Monday, July 24, 2017

Craft of Writing: Bullet Journal stuff (again)

Hi there, everybody!

I hope you have all been doing quite well (or at least are at a place you can tolerate and find some enjoyment on a regular basis). I have been all over the place of late. There's been things happening on the health front that has given me a new perspective on things. (That depressive episode that started in the fall last year is finally gone thanks to Wellbutrin, but now I'm hypomanic and cleaning/organizing everything. It's been interesting.)

Among the new perspectives is a change to how I approach the Bullet Journal method. I had started using a kind of fancy layout for a weekly thing. It did not help me get anything done. So, I stripped all the fancy bits off and turned it into a single page. It is nothing super fancy, but my focus was to be utilitarian with the whole thing right now. Because I need less distractions right now with my attention span being a bit short.

The first line has the week noted (I used the format of : July 23 - 29  2017.). Beneath this there are two boxes with my tasks noted. On the left side is my daily tasks. As you may be able to see in the picture, I have listed only four things as stuff I MUST do everyday. This actually takes a lot of pressure off of me. On the right side is the box with my weekly tasks. Each day of the work week has two lines. The tasks for each day is noted in my own style of short hand.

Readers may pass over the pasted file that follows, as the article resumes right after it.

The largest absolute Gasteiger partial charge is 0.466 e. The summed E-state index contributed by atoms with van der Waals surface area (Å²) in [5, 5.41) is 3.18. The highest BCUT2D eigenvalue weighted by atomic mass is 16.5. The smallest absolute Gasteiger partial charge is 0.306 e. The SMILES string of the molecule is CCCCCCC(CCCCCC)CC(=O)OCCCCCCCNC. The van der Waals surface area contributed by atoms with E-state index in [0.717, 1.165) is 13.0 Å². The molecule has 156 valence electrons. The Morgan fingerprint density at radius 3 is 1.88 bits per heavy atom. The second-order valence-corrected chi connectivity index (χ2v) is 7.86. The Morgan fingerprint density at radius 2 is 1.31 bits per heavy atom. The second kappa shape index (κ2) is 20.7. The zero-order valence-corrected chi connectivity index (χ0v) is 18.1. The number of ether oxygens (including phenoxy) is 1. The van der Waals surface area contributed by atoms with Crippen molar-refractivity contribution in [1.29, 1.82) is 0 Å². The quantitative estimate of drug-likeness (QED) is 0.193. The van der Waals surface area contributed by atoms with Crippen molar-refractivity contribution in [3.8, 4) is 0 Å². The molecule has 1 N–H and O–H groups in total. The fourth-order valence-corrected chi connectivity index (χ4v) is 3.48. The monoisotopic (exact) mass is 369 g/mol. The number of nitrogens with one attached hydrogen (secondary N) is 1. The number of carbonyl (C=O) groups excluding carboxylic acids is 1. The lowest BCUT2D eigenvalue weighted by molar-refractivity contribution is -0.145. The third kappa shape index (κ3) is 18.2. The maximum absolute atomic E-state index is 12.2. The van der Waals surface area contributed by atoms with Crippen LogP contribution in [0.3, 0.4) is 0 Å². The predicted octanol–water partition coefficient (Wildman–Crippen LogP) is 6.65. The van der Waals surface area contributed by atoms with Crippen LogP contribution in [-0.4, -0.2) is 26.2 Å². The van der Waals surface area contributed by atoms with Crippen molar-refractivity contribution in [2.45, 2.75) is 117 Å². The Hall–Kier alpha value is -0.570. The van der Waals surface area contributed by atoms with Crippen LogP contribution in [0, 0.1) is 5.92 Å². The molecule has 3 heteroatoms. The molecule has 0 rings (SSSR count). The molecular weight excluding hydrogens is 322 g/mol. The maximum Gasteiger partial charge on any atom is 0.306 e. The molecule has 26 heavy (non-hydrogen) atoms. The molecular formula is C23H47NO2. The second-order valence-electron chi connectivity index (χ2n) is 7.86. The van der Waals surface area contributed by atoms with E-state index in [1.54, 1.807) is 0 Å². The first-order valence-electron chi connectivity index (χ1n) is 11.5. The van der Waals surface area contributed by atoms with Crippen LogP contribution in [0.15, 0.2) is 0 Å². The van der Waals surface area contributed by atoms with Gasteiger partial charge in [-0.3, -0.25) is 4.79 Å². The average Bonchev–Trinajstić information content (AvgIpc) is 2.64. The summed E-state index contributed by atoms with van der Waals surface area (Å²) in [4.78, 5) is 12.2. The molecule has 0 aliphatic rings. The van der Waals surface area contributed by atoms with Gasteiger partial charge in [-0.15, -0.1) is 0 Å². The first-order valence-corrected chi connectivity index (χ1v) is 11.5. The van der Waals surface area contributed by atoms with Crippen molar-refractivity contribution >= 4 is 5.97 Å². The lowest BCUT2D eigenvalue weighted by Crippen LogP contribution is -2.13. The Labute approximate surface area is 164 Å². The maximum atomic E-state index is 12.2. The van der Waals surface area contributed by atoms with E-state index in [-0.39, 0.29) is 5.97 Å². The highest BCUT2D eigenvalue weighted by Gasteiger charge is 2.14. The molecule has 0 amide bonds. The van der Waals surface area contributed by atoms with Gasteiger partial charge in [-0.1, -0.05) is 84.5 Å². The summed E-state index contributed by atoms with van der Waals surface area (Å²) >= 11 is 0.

Beneath this, there are two additional sections. On the left is the running tally of my daily word count for a handwritten manuscript that I started back during NaNoWriMo last year. On the right side is my tracker for the work I'm doing as I reboot (again) doing the Artist's Way exercises. My goal is to get through all of the exercises for the week. It doesn't feel like it is a super ambitious goal and I am devoting a specific time block for working on it. (It's when the kids have their 'homework' time for their summer school stuff. They hang out in the living room reading books as I sit in the kitchen and to my writing. It seems to be working well.)